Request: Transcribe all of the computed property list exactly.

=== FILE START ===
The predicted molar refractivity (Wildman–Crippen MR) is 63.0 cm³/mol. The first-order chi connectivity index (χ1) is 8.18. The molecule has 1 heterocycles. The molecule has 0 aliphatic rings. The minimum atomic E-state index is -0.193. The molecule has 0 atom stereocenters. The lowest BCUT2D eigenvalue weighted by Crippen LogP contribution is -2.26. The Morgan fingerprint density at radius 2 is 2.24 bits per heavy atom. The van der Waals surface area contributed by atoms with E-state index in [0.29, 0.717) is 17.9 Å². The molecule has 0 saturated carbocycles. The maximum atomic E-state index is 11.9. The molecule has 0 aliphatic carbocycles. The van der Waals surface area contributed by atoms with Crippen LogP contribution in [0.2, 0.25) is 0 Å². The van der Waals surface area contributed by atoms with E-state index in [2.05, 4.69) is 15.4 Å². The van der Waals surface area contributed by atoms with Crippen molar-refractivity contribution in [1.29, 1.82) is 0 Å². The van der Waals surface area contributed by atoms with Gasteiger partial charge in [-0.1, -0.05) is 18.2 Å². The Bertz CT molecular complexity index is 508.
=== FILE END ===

The predicted molar refractivity (Wildman–Crippen MR) is 63.0 cm³/mol. The first-order chi connectivity index (χ1) is 8.18. The molecule has 1 heterocycles. The molecule has 0 aliphatic rings. The minimum atomic E-state index is -0.193. The molecule has 0 atom stereocenters. The lowest BCUT2D eigenvalue weighted by Crippen LogP contribution is -2.26. The Morgan fingerprint density at radius 2 is 2.24 bits per heavy atom. The van der Waals surface area contributed by atoms with E-state index in [0.29, 0.717) is 17.9 Å². The molecule has 0 saturated carbocycles. The maximum atomic E-state index is 11.9. The molecule has 0 aliphatic carbocycles. The van der Waals surface area contributed by atoms with Crippen LogP contribution in [0.2, 0.25) is 0 Å². The van der Waals surface area contributed by atoms with E-state index in [2.05, 4.69) is 15.4 Å². The van der Waals surface area contributed by atoms with Crippen molar-refractivity contribution in [1.29, 1.82) is 0 Å². The van der Waals surface area contributed by atoms with Gasteiger partial charge in [-0.1, -0.05) is 18.2 Å². The Bertz CT molecular complexity index is 508.